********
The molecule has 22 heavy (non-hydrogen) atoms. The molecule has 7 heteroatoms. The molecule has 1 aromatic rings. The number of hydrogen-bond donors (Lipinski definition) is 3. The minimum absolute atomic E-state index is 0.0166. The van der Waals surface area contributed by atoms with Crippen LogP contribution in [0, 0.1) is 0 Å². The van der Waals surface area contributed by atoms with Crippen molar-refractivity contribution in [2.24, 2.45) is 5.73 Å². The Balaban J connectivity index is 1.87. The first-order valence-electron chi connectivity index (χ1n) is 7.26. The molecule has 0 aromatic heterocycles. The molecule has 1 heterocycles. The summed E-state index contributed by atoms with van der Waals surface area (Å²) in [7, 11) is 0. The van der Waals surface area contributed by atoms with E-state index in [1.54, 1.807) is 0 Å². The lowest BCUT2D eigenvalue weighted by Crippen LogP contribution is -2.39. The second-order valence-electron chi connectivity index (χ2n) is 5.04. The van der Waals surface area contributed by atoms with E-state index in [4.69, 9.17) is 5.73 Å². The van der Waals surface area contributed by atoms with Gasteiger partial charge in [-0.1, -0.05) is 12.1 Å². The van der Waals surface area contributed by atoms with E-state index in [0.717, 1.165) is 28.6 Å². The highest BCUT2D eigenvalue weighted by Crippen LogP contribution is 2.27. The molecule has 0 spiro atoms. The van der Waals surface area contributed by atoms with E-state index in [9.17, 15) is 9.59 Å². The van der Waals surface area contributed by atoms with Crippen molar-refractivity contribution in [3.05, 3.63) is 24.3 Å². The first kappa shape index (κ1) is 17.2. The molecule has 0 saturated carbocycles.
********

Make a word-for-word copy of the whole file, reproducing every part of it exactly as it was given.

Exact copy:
The molecule has 22 heavy (non-hydrogen) atoms. The molecule has 7 heteroatoms. The molecule has 1 aromatic rings. The number of hydrogen-bond donors (Lipinski definition) is 3. The minimum absolute atomic E-state index is 0.0166. The van der Waals surface area contributed by atoms with Crippen LogP contribution in [0, 0.1) is 0 Å². The van der Waals surface area contributed by atoms with Crippen molar-refractivity contribution in [2.24, 2.45) is 5.73 Å². The Balaban J connectivity index is 1.87. The first-order valence-electron chi connectivity index (χ1n) is 7.26. The molecule has 0 aromatic heterocycles. The molecule has 1 heterocycles. The summed E-state index contributed by atoms with van der Waals surface area (Å²) in [7, 11) is 0. The van der Waals surface area contributed by atoms with E-state index in [1.54, 1.807) is 0 Å². The lowest BCUT2D eigenvalue weighted by Crippen LogP contribution is -2.39. The second-order valence-electron chi connectivity index (χ2n) is 5.04. The van der Waals surface area contributed by atoms with E-state index in [4.69, 9.17) is 5.73 Å². The van der Waals surface area contributed by atoms with Gasteiger partial charge in [-0.1, -0.05) is 12.1 Å². The van der Waals surface area contributed by atoms with E-state index in [0.717, 1.165) is 28.6 Å². The highest BCUT2D eigenvalue weighted by Crippen LogP contribution is 2.27. The molecule has 0 spiro atoms. The van der Waals surface area contributed by atoms with E-state index in [9.17, 15) is 9.59 Å². The van der Waals surface area contributed by atoms with Crippen molar-refractivity contribution in [3.05, 3.63) is 24.3 Å². The first kappa shape index (κ1) is 17.2. The molecule has 0 saturated carbocycles.